Intracranial lesions pose a complex dynamic for patients, physicians, and families in terms of treatment, management, and lifetime care. The lesions can be benign and nonoperative to malignant and life altering. An individualized and multidisciplinary approach needs to be instituted for each patient. The care does not end with the surgical intervention or the oncologic therapy. The care is more deeply seeded and involves the whole community. In this chapter we provide a guideline for the overall care of the patient with intracranial lesions.
KeywordsBenign brain tumors, Brain tumors, Intracranial mass management, Intracranial mass surgical intervention, Intracranial tumors, Malignant brain tumors
Tumors of the brain present a special challenge for both patients and physicians. Every year, a new brain tumor is discovered in 6.4 cases per 100,000 persons with an overall 5-year survival rate of approximately 33.4%. Nearly 700,000 Americans live with a primary brain tumor. Brain tumors can occur at any age, but the greatest incidence is with ages 65 years and older, and there is a slightly higher predominance in men than in women. Over a person’s lifetime, there is an approximately 0.6% risk of being diagnosed with a central nervous system cancer. The impact that a diagnosis of brain tumor has on a patient cannot be overstated: some brain tumors can cause significant disability and drastically worsen quality of life, whereas others do not. New treatments offer opportunities to extend life and minimize disability.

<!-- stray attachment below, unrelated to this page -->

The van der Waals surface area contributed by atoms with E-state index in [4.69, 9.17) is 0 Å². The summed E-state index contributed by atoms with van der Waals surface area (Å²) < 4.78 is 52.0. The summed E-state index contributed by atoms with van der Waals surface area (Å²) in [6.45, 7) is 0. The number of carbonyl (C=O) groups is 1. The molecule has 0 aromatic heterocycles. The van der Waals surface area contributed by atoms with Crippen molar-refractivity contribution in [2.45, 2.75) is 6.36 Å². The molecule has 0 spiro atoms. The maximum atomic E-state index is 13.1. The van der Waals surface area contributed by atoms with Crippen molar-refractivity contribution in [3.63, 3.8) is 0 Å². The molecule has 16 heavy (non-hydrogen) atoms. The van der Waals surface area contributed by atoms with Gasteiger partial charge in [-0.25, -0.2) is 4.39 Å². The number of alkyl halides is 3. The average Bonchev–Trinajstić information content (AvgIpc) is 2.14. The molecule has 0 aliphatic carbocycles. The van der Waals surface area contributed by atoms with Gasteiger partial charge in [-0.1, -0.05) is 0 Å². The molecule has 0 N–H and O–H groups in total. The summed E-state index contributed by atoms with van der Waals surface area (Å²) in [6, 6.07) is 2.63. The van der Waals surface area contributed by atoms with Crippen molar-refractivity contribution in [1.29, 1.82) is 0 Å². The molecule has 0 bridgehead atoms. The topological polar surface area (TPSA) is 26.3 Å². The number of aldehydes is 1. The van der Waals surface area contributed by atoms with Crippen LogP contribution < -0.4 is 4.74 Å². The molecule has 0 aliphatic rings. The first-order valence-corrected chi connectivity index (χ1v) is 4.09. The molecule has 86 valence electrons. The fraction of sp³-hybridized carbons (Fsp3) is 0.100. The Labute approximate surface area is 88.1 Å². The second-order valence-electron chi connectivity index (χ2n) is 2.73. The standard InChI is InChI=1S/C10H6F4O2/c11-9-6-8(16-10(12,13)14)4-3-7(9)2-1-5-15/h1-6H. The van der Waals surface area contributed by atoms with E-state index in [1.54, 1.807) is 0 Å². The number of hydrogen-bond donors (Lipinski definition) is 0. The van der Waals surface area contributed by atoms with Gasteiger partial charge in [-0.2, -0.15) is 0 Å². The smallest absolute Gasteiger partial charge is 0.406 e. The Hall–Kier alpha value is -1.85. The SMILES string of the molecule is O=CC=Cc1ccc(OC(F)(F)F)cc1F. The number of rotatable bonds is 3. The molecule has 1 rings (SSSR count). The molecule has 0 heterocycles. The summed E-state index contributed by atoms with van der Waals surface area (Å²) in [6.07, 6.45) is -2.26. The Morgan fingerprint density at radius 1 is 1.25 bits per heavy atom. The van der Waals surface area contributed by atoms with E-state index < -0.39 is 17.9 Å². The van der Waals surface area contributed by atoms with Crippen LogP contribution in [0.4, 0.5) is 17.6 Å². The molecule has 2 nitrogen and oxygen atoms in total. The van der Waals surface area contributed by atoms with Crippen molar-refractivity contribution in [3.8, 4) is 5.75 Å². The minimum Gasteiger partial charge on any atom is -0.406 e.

Intracranial tumors are generally classified into either malignant or benign tumors. Furthermore, malignant tumors can be either primary or metastatic. Metastatic lesions are more common than primary tumors. Generally, the proportion of adults with brain tumors increases with age, given that metastatic lesions are more prone to develop over time. The most prevalent brain tumor types in adults are meningiomas, which make up nearly 33.8% of all primary brain tumors ; gliomas (i.e., glioblastomas, ependymomas, astrocytomas, oligodendrogliomas) make up almost 80% of malignant brain tumors. Intracranial tumors are often divided into World Health Organization (WHO) classification scale, which can provide patients and clinicians with further information regarding prognosis and management. The WHO scale divides brain tumors into four different classes, from 1 through 4. WHO grade 1 tumors are generally nonmalignant, slower growing, better prognostic lesions. WHO grade 2 tumors are generally nonmalignant but can also be malignant and have a higher propensity for recurrence than grade 1 tumors. WHO grade 3 tumors are aggressive malignant lesions and often recur as higher grade lesions. WHO grade 4 tumors exhibit the most aggressive of lesions and generally exhibit a very high recurrence rate—they demonstrate the poorest prognosis for patients.